Once upon a time, a new being was pulled out of my belly, literally, and after a weighing and a cleaning, she was placed in my arms. I was awake and could feel nothing below my breasts. But my arms tingled with the weight of her, and my eyes watered with her beauty.
She didn’t cry, she mewed. She was the epitome of the lightness of being. Her little pink arms were held tightly up against her body, elbows bent, fists seeming to want to put themselves over her eyes, to block out the light and the noise and, I’m sure, the immense wonder of it all.
Two years later, I was back on that flat operating table, arms strapped down, eyes staring at the mirror above me. This baby inside me was big and bold. He was two weeks late, and he didn’t want to come out into the cold, cruel light of day for anything. I felt him holding onto the umbilical cord tightly, just daring the doctor to pull him out from the narrow incision below my belly button. Despite the spinal that numbed me from chest to toes, I could feel that tug of war, and for a while, I wondered who would win.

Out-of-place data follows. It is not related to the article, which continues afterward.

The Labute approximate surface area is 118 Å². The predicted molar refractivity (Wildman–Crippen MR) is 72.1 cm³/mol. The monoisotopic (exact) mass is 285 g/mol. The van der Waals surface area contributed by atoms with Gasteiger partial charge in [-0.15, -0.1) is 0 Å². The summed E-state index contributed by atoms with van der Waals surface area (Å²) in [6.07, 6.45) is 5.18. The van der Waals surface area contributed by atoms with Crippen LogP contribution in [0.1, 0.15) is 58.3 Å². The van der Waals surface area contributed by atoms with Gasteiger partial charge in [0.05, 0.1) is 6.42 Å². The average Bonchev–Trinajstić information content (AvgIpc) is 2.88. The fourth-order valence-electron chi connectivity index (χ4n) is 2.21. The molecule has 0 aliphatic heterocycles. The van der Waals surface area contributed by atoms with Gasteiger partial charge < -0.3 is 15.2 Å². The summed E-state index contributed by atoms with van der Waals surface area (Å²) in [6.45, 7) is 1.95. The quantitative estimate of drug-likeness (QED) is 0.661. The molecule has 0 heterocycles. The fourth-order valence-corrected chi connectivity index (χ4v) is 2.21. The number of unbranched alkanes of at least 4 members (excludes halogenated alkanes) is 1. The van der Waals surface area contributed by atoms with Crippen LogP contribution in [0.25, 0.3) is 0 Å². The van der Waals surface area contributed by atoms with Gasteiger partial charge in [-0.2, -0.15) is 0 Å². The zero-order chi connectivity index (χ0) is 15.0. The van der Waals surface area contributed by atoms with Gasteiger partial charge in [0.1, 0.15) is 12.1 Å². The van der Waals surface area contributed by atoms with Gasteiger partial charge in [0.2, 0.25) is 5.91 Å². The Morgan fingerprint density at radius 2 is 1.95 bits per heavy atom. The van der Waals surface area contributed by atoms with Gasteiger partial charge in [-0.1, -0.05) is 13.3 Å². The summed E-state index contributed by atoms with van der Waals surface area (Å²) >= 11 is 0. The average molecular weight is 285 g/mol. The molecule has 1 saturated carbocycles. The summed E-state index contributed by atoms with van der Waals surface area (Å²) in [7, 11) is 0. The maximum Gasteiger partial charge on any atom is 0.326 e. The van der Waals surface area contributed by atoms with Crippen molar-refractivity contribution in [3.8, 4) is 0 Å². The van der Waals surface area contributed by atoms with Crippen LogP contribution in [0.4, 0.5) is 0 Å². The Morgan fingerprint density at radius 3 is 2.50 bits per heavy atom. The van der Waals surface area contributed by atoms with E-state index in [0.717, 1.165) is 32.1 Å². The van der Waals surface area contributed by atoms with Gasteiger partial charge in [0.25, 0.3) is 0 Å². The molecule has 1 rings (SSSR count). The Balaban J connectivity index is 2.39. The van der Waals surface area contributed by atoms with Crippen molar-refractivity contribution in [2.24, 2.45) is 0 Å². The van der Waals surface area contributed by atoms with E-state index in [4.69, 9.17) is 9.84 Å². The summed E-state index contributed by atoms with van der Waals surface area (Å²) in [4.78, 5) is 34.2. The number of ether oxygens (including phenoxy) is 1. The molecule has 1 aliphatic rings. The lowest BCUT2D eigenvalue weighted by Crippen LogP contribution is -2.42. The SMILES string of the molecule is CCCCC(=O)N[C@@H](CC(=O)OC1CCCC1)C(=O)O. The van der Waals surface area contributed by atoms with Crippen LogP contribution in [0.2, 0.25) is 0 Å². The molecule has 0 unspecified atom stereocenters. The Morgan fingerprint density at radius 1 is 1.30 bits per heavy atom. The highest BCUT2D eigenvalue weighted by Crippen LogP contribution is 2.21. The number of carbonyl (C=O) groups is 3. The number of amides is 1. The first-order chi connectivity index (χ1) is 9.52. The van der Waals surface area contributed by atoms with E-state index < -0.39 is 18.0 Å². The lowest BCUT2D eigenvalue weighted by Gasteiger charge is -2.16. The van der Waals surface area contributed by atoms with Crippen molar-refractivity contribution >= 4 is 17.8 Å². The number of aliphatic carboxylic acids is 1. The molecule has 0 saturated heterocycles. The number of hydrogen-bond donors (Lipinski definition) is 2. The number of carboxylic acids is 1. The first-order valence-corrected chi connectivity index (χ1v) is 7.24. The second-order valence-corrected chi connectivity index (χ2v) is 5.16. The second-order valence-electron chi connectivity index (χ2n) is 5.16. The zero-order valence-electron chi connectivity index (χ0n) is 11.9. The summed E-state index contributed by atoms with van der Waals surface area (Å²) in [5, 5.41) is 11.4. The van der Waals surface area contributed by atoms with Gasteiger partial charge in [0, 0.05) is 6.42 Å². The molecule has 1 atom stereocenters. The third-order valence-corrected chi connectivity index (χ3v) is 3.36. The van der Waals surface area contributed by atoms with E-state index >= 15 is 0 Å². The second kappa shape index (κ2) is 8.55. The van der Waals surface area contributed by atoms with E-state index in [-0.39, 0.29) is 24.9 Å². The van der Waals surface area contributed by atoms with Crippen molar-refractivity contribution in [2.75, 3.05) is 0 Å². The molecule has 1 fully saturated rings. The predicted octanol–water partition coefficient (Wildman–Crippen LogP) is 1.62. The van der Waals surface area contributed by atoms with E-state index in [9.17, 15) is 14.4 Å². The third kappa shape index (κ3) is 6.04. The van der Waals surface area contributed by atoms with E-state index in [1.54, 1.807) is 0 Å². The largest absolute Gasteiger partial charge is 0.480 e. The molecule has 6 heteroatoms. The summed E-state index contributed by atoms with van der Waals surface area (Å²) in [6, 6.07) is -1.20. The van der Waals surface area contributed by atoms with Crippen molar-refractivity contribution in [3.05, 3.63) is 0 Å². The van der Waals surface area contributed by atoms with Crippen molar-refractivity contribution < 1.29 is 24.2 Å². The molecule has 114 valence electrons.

Then an aggrieved scream, and he was out, all muscle and sinew and fury. He stared at the doctor with intense bewilderment. What was this place and why the hell was he here? My heart swelled with his earnestness, and I knew my life would never be the same with his presence. His questions alone would keep me up late, never mind the two-hour feedings and later the teenage angst.
And now, once upon a time is 39 and 37 years later.
The secret? They are both exactly as they arrived. The girl is a beautiful mother and wife, a teacher, and the most generous light-hearted being I’ve ever known. But on tough days, she curls her arms up against herself, battling the world, always asking me to join in and help.
The boy is as tough and muscled as an oak. He can argue the bark off a tree. Yet, he’s as soft as a breeze with his three boys. Love is hidden deep inside his heart, but when he smiles, the world flip flops in joy.